Thus, when 2-methyl-1,3-propanediol is substituted for ethylene glycol at greater than about 10 mol %, the resulting films typically become increasingly amorphous and exhibit high shrinkage upon reheating. High shrinkage is defined as shrinkage of more than about 50% shrinkage in the main shrinking direction. Shrinkage is determined herein (except where noted) utilizing a hot water bath at 80 degrees Celsius (also at 99 degrees Celsius where noted). The sample is measured in all dimensions and submerged in the bath for ten seconds. Final dimensions are then measured, and the degree of shrinkage is quantified from the measurements.

Higher relative mol percents of 2-methyl-1,3-propanediol can be used, up to and including 100 mol percent. It has been noted that under conventional polymerization conditions, a reactivity issue can occur at about 44–45 mol % 2-methyl-1,3-propanediol, which renders it very difficult to achieve a usable molecular weight. It has been noted that 2-methyl-1,3-propanediol-modified polyesters are less sensitive to the relative amount of diol than more highly branched diol-based polyesters. Such more highly branched diol-based polyesters are limited to low diol concentrations, as discussed above. Their shrink properties change more dramatically with small changes in diol concentration, rendering them more difficult to formulate, process and control. 2-methyl-1,3-propanediol-modified polyesters, on the other hand, have shrink properties that change more gradually with adjusting diol concentration, and thus give more flexibility in formulating and processing.

A preferred process for forming a base film is set forth in U.S. Pat. No. 5,350,601 to Culbertson et al., incorporated herein by reference. Polycondensation of the diol and/or glycol with a dicarboxylic acid (or its ester equivalents) such as terephthalic acid, isophthalic acid, sebacic acid, malonic, adipic, azelaic, glutaric, suberic, succinic acids and the like, of mixtures of two or more of the foregoing, are preferred for use in the present invention. Suitable glycols include ethylene glycol, diethylene glycol, polyethylene glycol, and polyols such as butanediol and the like. Mixtures of two or more of the foregoing are also suitable.

Films having shrinkage of less than about 50% can be used in some of the same markets as other low shrink, specialty polyester films. Films having shrinkage of more than about 50% are preferred for traditional shrink film markets, including markets for shrinkable packaging labels. Preferred shrinkages ranges in a main direction for such embodiments range from about 50 to about 80% (considered full return), alternately about 60 to about 80%, alternately about 70 to about 80%, alternately about 75% to about 80%.

Preferred resins according to the present invention have advantageous properties. For example, 2-methyl-1,3-propanediol-based resins are less viscous than commercially available shrink-film resins, including PETG-based resins. Consequently, 2-methyl-1,3-propanediol-based resins can be run more easily and with fewer adjustments on standard polyester film resin processing equipment. In addition, the reduced viscosity results in additional benefits such as less shear heating, longer filter life, and less streaking.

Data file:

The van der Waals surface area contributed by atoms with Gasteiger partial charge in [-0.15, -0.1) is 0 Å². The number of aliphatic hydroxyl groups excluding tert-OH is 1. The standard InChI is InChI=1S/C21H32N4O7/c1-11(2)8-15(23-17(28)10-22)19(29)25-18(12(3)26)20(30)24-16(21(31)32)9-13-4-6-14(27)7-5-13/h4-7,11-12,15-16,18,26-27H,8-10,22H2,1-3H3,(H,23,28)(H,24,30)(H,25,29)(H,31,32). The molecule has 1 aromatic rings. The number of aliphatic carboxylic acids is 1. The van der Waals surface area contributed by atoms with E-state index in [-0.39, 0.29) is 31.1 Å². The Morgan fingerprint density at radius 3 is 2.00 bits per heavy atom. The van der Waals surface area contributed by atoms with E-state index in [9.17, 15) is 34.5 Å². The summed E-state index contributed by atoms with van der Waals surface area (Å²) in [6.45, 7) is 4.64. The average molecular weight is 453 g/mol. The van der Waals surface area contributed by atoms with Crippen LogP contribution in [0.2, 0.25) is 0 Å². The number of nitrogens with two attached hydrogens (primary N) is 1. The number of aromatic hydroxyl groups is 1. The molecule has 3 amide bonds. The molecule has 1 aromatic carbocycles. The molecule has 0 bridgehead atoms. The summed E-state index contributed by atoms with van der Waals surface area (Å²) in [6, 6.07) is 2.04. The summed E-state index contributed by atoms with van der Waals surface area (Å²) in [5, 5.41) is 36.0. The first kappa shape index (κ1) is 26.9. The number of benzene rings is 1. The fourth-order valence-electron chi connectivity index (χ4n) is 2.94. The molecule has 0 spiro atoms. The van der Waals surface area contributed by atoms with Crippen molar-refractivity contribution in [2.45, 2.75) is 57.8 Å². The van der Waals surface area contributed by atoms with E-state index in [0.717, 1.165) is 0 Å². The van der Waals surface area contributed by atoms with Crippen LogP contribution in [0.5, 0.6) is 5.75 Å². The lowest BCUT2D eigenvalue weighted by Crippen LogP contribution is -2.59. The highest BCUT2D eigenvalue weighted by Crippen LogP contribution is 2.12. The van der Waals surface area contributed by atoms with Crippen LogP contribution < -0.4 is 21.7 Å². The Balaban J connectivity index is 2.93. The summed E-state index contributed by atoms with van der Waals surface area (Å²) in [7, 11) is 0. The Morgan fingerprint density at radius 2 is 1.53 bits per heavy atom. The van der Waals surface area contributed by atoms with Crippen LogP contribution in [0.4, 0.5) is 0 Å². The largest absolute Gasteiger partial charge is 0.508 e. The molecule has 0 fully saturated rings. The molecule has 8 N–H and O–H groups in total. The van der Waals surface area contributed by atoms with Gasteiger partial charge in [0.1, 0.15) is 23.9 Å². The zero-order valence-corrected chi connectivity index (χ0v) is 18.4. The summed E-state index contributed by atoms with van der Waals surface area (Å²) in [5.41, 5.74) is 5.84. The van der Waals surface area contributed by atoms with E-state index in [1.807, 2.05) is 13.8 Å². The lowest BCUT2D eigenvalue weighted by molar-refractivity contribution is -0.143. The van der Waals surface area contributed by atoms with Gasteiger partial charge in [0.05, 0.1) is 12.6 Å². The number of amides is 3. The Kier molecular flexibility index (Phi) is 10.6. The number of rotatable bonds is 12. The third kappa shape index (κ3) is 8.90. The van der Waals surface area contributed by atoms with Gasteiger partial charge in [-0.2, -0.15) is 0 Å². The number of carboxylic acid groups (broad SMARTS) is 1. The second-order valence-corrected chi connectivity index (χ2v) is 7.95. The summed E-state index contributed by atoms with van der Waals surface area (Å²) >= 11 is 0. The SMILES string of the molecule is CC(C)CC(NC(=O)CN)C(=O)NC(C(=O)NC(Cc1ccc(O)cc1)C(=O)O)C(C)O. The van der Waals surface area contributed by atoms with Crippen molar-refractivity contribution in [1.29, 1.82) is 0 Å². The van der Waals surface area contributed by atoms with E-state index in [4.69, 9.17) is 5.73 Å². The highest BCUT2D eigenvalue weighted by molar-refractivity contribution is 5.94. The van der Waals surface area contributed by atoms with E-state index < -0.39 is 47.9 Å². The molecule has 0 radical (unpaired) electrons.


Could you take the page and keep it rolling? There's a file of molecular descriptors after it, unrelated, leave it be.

Conventional additives that are known in the art can be included in the films of the present invention. For example, pigments, other colorants, stabilizers (including but not limited to UV stabilizers), antistatic agents, adhesion promoters, antioxidants, delusterants, fillers, plasticizers, slip agents, and the like can be included in the films of the present invention.

Shrink properties of the films of the present invention vary depending on the relative amounts of 2-methyl-1,3-propanediol used in the resin. For example, a high shrinkage film having shrinkage in the main shrinking direction of about 78% or greater at 80 degrees Celsius can be formed. Conventional films with minimal shrink can also be formulated using resins of the present invention. Such formulating flexibility is valuable in developing compatible product lines. For preferred films of the present invention, maximum shrink is typically reached at less than about 80 degrees Celsius, making it easier to run the film faster or at lower temperatures during the shrinking process. At 0 mol % 2-methyl-1,3-propanediol (conventional PET), the resulting film has essentially no shrink properties. At 35 mol %, a resulting film has approximately 100% recovery, thus signifying that it will return on heating to essentially the same dimensions as the film had prior to transverse direction stretch.

Preferred films of the present invention are believed to have good impact resistance properties, due to increased elongation-to-break properties resulting from high amorphousness. Preferred films of the present invention are also less costly than known shrink films. The 2-methyl-1,3-propanediol is less expensive than available propanediols. Moreover, the excellent shrink properties of the present invention can be achieved at relatively low amounts of 2-methyl-1,3-propanediol, thus rendering the resulting film less expensive than films requiring higher relative amounts of diol or other shrink-inducing components.